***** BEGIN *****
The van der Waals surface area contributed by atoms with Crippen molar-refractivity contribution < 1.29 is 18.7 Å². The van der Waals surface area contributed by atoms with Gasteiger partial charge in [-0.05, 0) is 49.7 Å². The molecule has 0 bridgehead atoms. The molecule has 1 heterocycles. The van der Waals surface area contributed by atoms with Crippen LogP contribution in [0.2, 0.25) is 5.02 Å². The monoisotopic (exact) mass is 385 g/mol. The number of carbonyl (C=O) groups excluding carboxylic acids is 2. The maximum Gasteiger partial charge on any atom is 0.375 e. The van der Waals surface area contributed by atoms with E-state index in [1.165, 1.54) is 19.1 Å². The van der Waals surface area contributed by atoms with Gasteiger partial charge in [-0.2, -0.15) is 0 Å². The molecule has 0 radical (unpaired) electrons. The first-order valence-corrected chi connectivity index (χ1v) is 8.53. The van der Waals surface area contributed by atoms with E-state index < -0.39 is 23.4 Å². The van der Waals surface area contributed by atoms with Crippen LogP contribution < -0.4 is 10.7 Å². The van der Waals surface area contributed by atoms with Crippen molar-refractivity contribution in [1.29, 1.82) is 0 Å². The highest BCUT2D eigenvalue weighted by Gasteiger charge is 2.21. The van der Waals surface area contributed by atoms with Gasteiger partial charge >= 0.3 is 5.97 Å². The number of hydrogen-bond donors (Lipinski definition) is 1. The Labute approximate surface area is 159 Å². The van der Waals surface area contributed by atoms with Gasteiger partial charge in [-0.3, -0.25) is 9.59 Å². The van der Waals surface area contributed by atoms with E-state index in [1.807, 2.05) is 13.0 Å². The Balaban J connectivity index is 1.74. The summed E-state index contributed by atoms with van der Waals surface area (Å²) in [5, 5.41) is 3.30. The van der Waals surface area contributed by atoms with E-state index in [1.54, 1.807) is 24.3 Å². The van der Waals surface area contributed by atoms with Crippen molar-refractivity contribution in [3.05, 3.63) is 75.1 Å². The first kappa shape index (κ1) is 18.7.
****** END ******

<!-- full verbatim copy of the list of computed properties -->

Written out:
The van der Waals surface area contributed by atoms with Crippen molar-refractivity contribution < 1.29 is 18.7 Å². The van der Waals surface area contributed by atoms with Gasteiger partial charge in [-0.05, 0) is 49.7 Å². The molecule has 0 bridgehead atoms. The molecule has 1 heterocycles. The van der Waals surface area contributed by atoms with Crippen LogP contribution in [0.2, 0.25) is 5.02 Å². The monoisotopic (exact) mass is 385 g/mol. The number of carbonyl (C=O) groups excluding carboxylic acids is 2. The maximum Gasteiger partial charge on any atom is 0.375 e. The van der Waals surface area contributed by atoms with E-state index in [1.165, 1.54) is 19.1 Å². The van der Waals surface area contributed by atoms with Gasteiger partial charge in [-0.2, -0.15) is 0 Å². The molecule has 0 radical (unpaired) electrons. The first-order valence-corrected chi connectivity index (χ1v) is 8.53. The van der Waals surface area contributed by atoms with E-state index < -0.39 is 23.4 Å². The van der Waals surface area contributed by atoms with Crippen LogP contribution < -0.4 is 10.7 Å². The van der Waals surface area contributed by atoms with Crippen molar-refractivity contribution in [1.29, 1.82) is 0 Å². The highest BCUT2D eigenvalue weighted by Gasteiger charge is 2.21. The van der Waals surface area contributed by atoms with Gasteiger partial charge >= 0.3 is 5.97 Å². The number of hydrogen-bond donors (Lipinski definition) is 1. The Labute approximate surface area is 159 Å². The van der Waals surface area contributed by atoms with Gasteiger partial charge in [-0.3, -0.25) is 9.59 Å². The van der Waals surface area contributed by atoms with E-state index in [1.807, 2.05) is 13.0 Å². The Balaban J connectivity index is 1.74. The summed E-state index contributed by atoms with van der Waals surface area (Å²) in [5, 5.41) is 3.30. The van der Waals surface area contributed by atoms with E-state index in [1.54, 1.807) is 24.3 Å². The van der Waals surface area contributed by atoms with Crippen molar-refractivity contribution in [3.05, 3.63) is 75.1 Å². The first kappa shape index (κ1) is 18.7.